Voters strongly agree that failing to raise the federal government’s debt ceiling is bad for the economy. But most see a failure to make big cuts in government spending as a bigger long- and short-term threat than the government defaulting on the federal debt.
A new Rasmussen Reports national telephone survey finds that 70% of Likely U.S. Voters think it would be bad for the economy if the debt ceiling is not raised and the federal government defaults on some of its loan obligations. Just 7% disagree and think it would be good for the economy. Eleven percent (11%) feel a government default will have no impact, and another 11% are not sure. (To see survey question wording, click here.)
But 56% of voters see more short-term economic danger in failing to significantly cut federal spending than in a government default on the federal debt. Thirty-four percent (34%) disagree and believe a default is worse.
Looking to the longer-term, 63% say failure to significantly cut spending is more dangerous than defaulting on the federal debt. Just 28% hold the opposite view.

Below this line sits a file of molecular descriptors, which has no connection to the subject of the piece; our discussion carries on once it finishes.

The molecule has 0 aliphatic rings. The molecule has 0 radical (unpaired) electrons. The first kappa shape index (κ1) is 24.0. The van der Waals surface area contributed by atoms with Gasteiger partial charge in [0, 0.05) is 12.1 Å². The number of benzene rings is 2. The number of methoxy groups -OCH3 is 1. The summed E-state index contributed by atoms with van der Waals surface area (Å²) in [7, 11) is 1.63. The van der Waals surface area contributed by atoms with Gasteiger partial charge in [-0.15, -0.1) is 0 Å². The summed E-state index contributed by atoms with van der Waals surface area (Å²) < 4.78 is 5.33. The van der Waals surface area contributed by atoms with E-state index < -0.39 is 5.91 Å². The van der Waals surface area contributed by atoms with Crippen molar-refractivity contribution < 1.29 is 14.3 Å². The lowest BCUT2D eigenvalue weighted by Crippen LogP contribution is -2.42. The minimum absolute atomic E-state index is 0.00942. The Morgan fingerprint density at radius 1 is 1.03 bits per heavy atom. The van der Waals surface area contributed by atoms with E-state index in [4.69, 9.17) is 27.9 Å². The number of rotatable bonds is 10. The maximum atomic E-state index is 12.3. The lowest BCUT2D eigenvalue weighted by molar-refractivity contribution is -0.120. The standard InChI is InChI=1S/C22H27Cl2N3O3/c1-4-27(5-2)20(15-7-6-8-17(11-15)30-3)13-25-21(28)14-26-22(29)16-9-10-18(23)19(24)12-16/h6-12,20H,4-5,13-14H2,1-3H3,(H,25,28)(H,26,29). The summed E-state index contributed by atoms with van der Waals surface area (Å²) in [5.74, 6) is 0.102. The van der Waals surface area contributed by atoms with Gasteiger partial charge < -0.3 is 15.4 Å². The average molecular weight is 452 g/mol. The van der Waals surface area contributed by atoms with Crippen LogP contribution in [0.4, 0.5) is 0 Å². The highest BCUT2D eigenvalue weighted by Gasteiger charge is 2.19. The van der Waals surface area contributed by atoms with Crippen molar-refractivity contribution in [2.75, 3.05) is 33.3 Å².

The formal debt ceiling currently allows the federal government to borrow just over $14 trillion. To fund the current operations of government will require raising that limit to just over $16 trillion. Republicans in Congress are resisting calls for an increase in the debt ceiling unless it is tied to significant cuts in federal spending.
The debt ceiling comprises only a small portion of the actual liabilities of the federal government. Unfunded liabilities for a variety of programs bring the total government debt to over $100 trillion.
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The survey of 1,000 Likely Voters was conducted on June 16-17, 2011 by Rasmussen Reports. The margin of sampling error is +/- 3 percentage points with a 95% level of confidence. Field work for all Rasmussen Reports surveys is conducted by Pulse Opinion Research, LLC. See methodology.
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